Ca$^2+$ signalling between single L-type Ca$^2+$ channels and ryanodine receptors in heart cells.
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Nature 410 (6828): 592--596 (March 2001)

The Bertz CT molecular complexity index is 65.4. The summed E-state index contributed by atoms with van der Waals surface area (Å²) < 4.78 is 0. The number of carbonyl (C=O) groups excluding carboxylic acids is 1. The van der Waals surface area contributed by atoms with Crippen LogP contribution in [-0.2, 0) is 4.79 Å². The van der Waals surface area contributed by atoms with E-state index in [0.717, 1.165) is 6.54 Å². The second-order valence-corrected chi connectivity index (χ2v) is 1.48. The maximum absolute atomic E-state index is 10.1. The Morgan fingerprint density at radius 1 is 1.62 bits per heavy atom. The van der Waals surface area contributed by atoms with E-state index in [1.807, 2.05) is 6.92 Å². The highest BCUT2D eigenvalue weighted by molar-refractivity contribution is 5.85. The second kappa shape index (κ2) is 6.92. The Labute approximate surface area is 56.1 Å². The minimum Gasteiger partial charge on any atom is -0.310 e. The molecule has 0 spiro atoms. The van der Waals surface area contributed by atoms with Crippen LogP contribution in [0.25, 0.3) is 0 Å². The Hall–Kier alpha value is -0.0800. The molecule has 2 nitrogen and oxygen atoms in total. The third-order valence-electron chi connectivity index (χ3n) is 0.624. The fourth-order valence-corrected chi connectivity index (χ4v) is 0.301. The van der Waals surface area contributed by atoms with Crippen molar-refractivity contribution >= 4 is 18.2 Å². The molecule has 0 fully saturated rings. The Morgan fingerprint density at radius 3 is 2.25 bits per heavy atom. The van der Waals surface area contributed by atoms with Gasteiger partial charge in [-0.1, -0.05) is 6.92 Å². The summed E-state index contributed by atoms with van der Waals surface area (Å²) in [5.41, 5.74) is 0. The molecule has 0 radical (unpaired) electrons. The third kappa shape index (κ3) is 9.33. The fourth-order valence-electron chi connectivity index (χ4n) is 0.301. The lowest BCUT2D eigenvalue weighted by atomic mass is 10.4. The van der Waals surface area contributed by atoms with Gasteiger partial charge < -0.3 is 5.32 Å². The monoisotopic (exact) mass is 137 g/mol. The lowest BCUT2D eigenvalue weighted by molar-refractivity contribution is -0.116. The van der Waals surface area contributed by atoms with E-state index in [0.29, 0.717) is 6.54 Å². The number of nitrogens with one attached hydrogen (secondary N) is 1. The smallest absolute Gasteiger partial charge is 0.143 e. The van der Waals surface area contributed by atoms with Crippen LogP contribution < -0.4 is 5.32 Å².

Ca$^2+$-induced Ca$^2+$ release is a general mechanism that most cells use to amplify Ca$^2+$ signals. In heart cells, this mechanism is operated between voltage-gated L-type Ca$^2+$ channels (LCCs) in the plasma membrane and Ca$^2+$ release channels, commonly known as ryanodine receptors, in the sarcoplasmic reticulum. The Ca$^2+$ influx through LCCs traverses a cleft of roughly 12 nm formed by the cell surface and the sarcoplasmic reticulum membrane, and activates adjacent ryanodine receptors to release Ca$^2+$ in the form of Ca$^2+$ sparks. Here we determine the kinetics, fidelity and stoichiometry of coupling between LCCs and ryanodine receptors. We show that the local Ca$^2+$ signal produced by a single opening of an LCC, named a 'Ca$^2+$ sparklet', can trigger about 4-6 ryanodine receptors to generate a Ca$^2+$ spark. The coupling between LCCs and ryanodine receptors is stochastic, as judged by the exponential distribution of the coupling latency. The fraction of sparklets that successfully triggers a spark is less than unity and declines in a use-dependent manner. This optical analysis of single-channel communication affords a powerful means for elucidating Ca$^2+$-signalling mechanisms at the molecular level.
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